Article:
Therefore, it is better for me to drive on gas for part of the second leg of my commute than to charge at work. That means everyday now, I drive about 38 miles on electricity and 16 miles on gas (54 - 38 = 16). Too bad, I would really like to be free of gas on daily commute. I was able to do that for more than a month and it was a bliss.
That describes me pretty well. I have a few 70-mile and 55-mile away customer sites I go to. Usually leave home in Mountain Mode, stay at the customer site with the 13miles remaining of charge, head home with Mountain Mode and 14-miles from home, turn off MM and finish without charge remaining. It's one reason I have a Lifetime mpg of 76.5. My prior car was 26mpg so I'm way better now.

It is just something you have to deal with in your current situation. You just don't buy the Volt to save money - there are a lot of other reasons. To save money, I'd have bought a used Honda Civic.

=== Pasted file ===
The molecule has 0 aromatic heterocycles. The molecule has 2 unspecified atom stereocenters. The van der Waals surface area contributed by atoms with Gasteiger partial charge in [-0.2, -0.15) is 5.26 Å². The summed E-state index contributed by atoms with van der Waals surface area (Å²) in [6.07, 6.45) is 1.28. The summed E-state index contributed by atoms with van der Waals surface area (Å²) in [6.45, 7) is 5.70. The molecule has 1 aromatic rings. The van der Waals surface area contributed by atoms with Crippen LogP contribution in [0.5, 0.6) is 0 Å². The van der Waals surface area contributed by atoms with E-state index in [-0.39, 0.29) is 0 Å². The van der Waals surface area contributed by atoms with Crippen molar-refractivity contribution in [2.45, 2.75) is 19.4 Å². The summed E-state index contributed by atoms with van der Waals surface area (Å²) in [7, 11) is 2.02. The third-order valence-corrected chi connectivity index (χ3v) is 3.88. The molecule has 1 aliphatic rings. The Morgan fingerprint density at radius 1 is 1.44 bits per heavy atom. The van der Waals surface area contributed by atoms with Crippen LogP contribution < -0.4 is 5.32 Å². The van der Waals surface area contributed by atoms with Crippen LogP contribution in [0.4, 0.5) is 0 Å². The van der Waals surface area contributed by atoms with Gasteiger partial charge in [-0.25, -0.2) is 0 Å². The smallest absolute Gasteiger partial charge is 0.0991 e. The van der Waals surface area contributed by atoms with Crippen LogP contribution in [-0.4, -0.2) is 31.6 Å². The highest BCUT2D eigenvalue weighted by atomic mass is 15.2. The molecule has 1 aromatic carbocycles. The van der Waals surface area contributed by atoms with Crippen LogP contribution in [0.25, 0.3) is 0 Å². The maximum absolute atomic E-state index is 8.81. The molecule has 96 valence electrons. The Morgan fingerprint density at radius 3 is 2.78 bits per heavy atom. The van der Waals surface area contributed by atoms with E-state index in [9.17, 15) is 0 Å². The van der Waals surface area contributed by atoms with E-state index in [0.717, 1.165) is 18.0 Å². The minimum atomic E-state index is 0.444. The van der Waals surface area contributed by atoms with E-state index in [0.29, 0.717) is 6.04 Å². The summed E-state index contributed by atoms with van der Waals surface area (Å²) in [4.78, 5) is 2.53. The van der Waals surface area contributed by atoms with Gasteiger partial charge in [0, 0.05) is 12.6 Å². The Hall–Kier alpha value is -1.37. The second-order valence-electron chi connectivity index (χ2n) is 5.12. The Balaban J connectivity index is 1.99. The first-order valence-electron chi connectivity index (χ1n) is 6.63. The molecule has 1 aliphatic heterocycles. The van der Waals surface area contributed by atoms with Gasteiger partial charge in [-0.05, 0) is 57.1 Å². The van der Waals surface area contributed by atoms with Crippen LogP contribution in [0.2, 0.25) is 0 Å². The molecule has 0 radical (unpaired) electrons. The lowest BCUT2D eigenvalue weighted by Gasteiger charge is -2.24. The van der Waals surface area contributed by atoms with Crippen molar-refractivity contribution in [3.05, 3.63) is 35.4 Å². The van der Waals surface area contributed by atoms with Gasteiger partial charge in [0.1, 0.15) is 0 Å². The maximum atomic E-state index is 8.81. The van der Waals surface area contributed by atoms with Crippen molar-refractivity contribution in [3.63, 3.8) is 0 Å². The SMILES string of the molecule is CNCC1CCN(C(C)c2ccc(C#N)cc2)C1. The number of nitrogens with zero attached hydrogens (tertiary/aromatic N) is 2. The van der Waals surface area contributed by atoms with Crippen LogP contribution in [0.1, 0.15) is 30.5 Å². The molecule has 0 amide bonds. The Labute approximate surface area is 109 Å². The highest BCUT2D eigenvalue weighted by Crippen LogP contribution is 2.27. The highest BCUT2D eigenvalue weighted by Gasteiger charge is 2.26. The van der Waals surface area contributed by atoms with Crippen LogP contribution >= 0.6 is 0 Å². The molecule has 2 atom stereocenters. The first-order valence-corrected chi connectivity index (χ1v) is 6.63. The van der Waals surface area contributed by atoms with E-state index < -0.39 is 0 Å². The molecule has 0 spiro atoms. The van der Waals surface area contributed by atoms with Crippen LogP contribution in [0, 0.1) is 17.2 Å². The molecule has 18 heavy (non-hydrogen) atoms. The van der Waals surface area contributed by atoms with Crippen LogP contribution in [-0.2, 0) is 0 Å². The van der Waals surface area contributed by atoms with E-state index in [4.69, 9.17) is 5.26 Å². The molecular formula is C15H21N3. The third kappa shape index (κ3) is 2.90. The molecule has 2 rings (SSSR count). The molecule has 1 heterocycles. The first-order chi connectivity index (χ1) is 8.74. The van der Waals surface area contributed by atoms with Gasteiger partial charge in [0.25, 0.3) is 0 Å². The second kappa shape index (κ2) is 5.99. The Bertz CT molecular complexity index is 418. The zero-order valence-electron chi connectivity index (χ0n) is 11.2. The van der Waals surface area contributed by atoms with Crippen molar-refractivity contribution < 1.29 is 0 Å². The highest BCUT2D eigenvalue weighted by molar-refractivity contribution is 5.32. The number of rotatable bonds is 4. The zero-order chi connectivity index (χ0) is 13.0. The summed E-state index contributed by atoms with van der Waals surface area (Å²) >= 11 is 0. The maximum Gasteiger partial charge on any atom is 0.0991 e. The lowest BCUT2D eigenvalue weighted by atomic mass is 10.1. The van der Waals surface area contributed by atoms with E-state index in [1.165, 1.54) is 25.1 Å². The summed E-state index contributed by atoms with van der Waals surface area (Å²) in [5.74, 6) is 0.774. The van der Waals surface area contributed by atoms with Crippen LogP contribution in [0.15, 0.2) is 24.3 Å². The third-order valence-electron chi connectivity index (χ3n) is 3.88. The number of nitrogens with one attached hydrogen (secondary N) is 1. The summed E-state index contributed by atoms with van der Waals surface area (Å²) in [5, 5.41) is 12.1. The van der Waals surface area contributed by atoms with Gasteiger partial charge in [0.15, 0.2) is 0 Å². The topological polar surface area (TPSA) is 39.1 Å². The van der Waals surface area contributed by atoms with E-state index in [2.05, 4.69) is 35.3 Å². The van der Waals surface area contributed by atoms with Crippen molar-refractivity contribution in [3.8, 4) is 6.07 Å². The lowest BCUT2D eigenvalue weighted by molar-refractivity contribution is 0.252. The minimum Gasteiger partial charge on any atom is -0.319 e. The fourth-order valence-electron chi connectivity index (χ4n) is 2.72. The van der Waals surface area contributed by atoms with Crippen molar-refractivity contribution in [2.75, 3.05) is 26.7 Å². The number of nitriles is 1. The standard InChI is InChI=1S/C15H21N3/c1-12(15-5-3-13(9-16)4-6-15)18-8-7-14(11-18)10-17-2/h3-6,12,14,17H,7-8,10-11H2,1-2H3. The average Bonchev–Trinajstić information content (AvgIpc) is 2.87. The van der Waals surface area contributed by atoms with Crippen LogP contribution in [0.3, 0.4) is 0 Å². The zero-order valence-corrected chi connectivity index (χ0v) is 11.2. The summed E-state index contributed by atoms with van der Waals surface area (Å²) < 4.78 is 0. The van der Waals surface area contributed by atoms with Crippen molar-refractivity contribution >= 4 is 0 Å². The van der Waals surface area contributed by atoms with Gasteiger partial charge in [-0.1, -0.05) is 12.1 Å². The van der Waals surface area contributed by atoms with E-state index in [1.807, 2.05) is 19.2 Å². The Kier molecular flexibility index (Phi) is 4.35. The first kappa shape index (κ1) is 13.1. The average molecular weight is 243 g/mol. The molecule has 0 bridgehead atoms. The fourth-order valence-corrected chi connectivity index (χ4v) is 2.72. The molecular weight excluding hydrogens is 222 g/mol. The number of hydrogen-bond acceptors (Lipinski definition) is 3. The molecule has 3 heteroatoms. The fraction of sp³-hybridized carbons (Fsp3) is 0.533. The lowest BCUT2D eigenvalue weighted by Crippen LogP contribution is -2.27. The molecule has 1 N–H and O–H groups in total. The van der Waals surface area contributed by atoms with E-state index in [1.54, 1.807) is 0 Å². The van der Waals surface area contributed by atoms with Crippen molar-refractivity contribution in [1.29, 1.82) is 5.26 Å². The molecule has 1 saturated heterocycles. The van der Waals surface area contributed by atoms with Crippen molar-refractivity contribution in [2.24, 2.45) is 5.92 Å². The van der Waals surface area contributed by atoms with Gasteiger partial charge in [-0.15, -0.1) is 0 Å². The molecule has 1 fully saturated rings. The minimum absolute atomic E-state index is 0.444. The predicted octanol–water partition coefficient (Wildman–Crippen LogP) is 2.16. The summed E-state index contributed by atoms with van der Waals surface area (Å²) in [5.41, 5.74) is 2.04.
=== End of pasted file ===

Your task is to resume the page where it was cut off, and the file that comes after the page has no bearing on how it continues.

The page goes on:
Finally - government support? (do you mean federal?) No, this is California's problem. And California just is different than other states and in your case, you are kind of stuck with it. But the good thing is - Volt is a 40/40 car. 40 miles of EV mode and 40 miles per gallon if driven smoothly. You are shirking the gas prices quite a bit even with charging at home. California has to stop screwing around with their in-state electricity commission and build out a more proactive infrastructure to support cheaper electricity. Texas has .07-.08/kWh electric prices. No wonder companies are leaving California and going there.
 

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3) As a free service (or benefit) to employees or customers. This is what I would like my employer to do. But lets face it, there is no obligation for them to do so. As I have mentioned, my employer does not hand out gas coupons either.